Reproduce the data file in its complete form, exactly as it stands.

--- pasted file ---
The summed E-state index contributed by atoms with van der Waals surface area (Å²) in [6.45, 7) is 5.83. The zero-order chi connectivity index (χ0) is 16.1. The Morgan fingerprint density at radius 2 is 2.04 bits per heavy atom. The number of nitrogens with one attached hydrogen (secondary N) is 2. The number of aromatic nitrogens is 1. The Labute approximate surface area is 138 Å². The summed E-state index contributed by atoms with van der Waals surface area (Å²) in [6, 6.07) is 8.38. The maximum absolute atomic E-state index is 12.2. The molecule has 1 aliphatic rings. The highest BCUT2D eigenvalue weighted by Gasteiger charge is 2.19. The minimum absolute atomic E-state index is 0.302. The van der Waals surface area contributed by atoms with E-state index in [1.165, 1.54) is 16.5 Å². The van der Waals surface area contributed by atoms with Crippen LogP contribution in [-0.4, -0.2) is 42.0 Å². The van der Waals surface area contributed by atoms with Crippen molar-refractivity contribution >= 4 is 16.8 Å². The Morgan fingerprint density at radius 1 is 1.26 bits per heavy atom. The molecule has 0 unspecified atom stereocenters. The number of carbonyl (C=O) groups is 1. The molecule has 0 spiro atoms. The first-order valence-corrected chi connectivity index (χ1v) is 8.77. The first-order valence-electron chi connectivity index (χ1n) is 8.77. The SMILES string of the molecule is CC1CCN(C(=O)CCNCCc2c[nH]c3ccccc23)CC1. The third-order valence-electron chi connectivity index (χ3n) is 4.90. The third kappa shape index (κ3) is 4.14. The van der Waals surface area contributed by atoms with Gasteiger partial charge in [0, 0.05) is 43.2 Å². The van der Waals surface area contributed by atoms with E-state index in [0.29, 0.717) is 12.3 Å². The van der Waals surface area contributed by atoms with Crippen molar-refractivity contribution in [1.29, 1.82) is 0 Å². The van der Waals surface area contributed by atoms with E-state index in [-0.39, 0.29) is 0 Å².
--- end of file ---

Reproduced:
The summed E-state index contributed by atoms with van der Waals surface area (Å²) in [6.45, 7) is 5.83. The zero-order chi connectivity index (χ0) is 16.1. The Morgan fingerprint density at radius 2 is 2.04 bits per heavy atom. The number of nitrogens with one attached hydrogen (secondary N) is 2. The number of aromatic nitrogens is 1. The Labute approximate surface area is 138 Å². The summed E-state index contributed by atoms with van der Waals surface area (Å²) in [6, 6.07) is 8.38. The maximum absolute atomic E-state index is 12.2. The molecule has 1 aliphatic rings. The highest BCUT2D eigenvalue weighted by Gasteiger charge is 2.19. The minimum absolute atomic E-state index is 0.302. The van der Waals surface area contributed by atoms with E-state index in [1.165, 1.54) is 16.5 Å². The van der Waals surface area contributed by atoms with Crippen LogP contribution in [-0.4, -0.2) is 42.0 Å². The van der Waals surface area contributed by atoms with Crippen molar-refractivity contribution >= 4 is 16.8 Å². The Morgan fingerprint density at radius 1 is 1.26 bits per heavy atom. The molecule has 0 unspecified atom stereocenters. The number of carbonyl (C=O) groups is 1. The molecule has 0 spiro atoms. The first-order valence-corrected chi connectivity index (χ1v) is 8.77. The first-order valence-electron chi connectivity index (χ1n) is 8.77. The SMILES string of the molecule is CC1CCN(C(=O)CCNCCc2c[nH]c3ccccc23)CC1. The third-order valence-electron chi connectivity index (χ3n) is 4.90. The third kappa shape index (κ3) is 4.14. The van der Waals surface area contributed by atoms with Gasteiger partial charge in [0, 0.05) is 43.2 Å². The van der Waals surface area contributed by atoms with E-state index in [0.29, 0.717) is 12.3 Å². The van der Waals surface area contributed by atoms with Crippen molar-refractivity contribution in [1.29, 1.82) is 0 Å². The van der Waals surface area contributed by atoms with E-state index in [-0.39, 0.29) is 0 Å².